In this article there is no space for detailed description of how the algorithm works, but let’s quickly go over some facts.

Routine disables interrupts. This is logical, since it is dependent on exact timing. That’s also the reason why loaders stored in slow RAM ($4000- $7FFF) will not work.

The last state of EAR input is stored in the C register, but it is shifted by 1 bit to the right, and the lowest three bits contains border color. For the leader it is 02 (red) / 05 (cyan), for data it is 01 (blue) / 06 (yellow). Why the right shift? During loading, a sequence LD A, $7F and IN A, ($FE) is processed. The value $7F is sent to the upper 8 bits of the address, therefore when reading a keyboard input it selects a line of keys B – N – M – Symbol Shift – Space. The status of these keys is in the lowest five bits (0-4), bit 6 contains an EAR state. Using the RRC instruction the lowest bit (status of the SPACE key) moves to the flag CY and EAR state moves to the 5th bit position. Therefore, if CY is zero, it means that a SPACE was pressed and loading ends.

The routine begins by detecting a signal that corresponds to the pilot tone (LD-LEADER). If 255 of such pulses were read, it was then believed that this was a pilot tone and the routine waits for a shorter synchronization pulse. When it arrives (LD-SYNC), you can retrieve data.

LD-MARKER reads 1 byte to register L. It begins with a value of 01, to serve as a counter. Gradually it fills with bits from the right by instruction RL L, the highest bits then passes into CY. If CY = 0, they keep loading further, but once CY = 1, it means that a complete set of eight bits was retrieved.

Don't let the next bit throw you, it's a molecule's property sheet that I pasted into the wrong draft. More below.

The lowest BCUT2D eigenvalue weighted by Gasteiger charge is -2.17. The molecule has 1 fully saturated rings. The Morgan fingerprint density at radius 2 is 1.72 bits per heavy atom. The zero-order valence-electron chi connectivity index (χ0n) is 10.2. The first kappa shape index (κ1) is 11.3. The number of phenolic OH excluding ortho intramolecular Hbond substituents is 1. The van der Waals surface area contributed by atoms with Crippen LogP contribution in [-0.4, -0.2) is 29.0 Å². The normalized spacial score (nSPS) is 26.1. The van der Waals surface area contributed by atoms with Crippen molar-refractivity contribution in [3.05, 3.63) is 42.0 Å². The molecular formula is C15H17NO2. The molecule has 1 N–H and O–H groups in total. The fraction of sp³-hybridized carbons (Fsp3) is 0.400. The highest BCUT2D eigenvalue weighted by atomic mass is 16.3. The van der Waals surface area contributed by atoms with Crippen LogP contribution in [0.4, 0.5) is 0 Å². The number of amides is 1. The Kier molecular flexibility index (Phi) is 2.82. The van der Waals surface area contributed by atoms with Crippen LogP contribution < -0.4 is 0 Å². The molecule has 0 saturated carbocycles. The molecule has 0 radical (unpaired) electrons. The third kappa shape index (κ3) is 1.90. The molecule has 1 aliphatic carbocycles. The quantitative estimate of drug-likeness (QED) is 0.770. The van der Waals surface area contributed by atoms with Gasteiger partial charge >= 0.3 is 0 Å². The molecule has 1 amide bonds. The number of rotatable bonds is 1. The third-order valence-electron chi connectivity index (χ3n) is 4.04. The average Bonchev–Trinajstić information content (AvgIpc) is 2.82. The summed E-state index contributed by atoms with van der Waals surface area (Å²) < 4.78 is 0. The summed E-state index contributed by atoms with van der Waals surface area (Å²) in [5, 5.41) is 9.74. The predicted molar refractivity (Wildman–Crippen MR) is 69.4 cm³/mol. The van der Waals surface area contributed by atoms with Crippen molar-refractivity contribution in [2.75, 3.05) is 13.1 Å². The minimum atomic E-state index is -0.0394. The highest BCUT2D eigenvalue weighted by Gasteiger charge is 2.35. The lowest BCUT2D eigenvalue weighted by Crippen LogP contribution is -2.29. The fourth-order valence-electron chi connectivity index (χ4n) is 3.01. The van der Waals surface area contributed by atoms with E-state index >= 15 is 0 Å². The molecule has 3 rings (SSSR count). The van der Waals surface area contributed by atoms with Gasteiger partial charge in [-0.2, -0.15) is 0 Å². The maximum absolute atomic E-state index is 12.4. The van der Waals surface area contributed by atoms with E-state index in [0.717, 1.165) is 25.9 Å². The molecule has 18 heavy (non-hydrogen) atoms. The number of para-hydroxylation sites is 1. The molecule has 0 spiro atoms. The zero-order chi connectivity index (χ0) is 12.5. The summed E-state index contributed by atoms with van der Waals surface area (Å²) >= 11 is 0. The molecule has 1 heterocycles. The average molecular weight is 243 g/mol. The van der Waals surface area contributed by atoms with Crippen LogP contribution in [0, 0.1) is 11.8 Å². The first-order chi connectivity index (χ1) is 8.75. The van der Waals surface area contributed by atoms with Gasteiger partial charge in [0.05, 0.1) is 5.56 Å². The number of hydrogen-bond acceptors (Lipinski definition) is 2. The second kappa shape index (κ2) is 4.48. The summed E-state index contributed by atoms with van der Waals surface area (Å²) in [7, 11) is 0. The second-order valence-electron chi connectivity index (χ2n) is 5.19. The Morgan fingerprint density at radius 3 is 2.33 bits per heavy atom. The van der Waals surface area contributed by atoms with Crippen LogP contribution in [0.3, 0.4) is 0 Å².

Key routines are LD-EDGE-n (wherein n is 1 or 2). LD-EDGE-1 first waits for a certain period of time (465T) and then determines whether the value of the EAR input has changed and compares it against the last stored value (in register C, see above). If it has not changed, the loop is repeated. For each loop the value in the registry B is increased. Once it gets to zero, it means “timeout” – the edge did not come in the expected time limit.

If the edge is found, the content of the register C is negated. This results both in a change of stored EAR value, but also in a change of the color border.

LD-EDGE-2 actually performs two LD-EDGE-1 in a sequence.

LD-EDGE output is as follows:

  • CY = 0, Z = 1 – during a time interval EAR change did not come (“timeout”)
  • CY = 0, Z = 0 – SPACE was pressed (BREAK)
  • CY = 1 – edge was found, the current value of the counter is in B

The counter in B counts, as I wrote, upwards. During every loop pass, which takes 58 processor ticks, B is incremented by one. For example, when reading a bit, routine LD-EDGE-2 is called, thus seeking two edges. The counter in B is set to $B0. This means that the timeout comes after $4F cycles ($FF- $B0). This represents a 2 x 465T of wait loop + 79 * 58T = 5512T. After all this time, the routine reports a signal failure.

The resulting counter value is compared to $CB. If it is smaller, it is then evaluated as two short pulses of log. 0, if it is larger, then log. 1. The value of $CB means that the loop was done 27 times ($CB-$B0), specificaly that the two edges came at a time of less than 2496T. Let’s recall: For log. 0 the last two pulses take 1710T, for log. 1 they take 3420T. Therefore the difference between these two times is 2565 and this is roughly what I came up with. It is a bit less because of overhead (subroutine calls, evaluation etc., See LD-8-BITS).

Loader hacking

This was not so difficult, was it? So now, let’s make some of those tricks …

First, reading routine is not completely “T-pedantic”, so few Ts here or there do not pose any major problem. If you want a simple effect, we can add it without any complicated adjustments.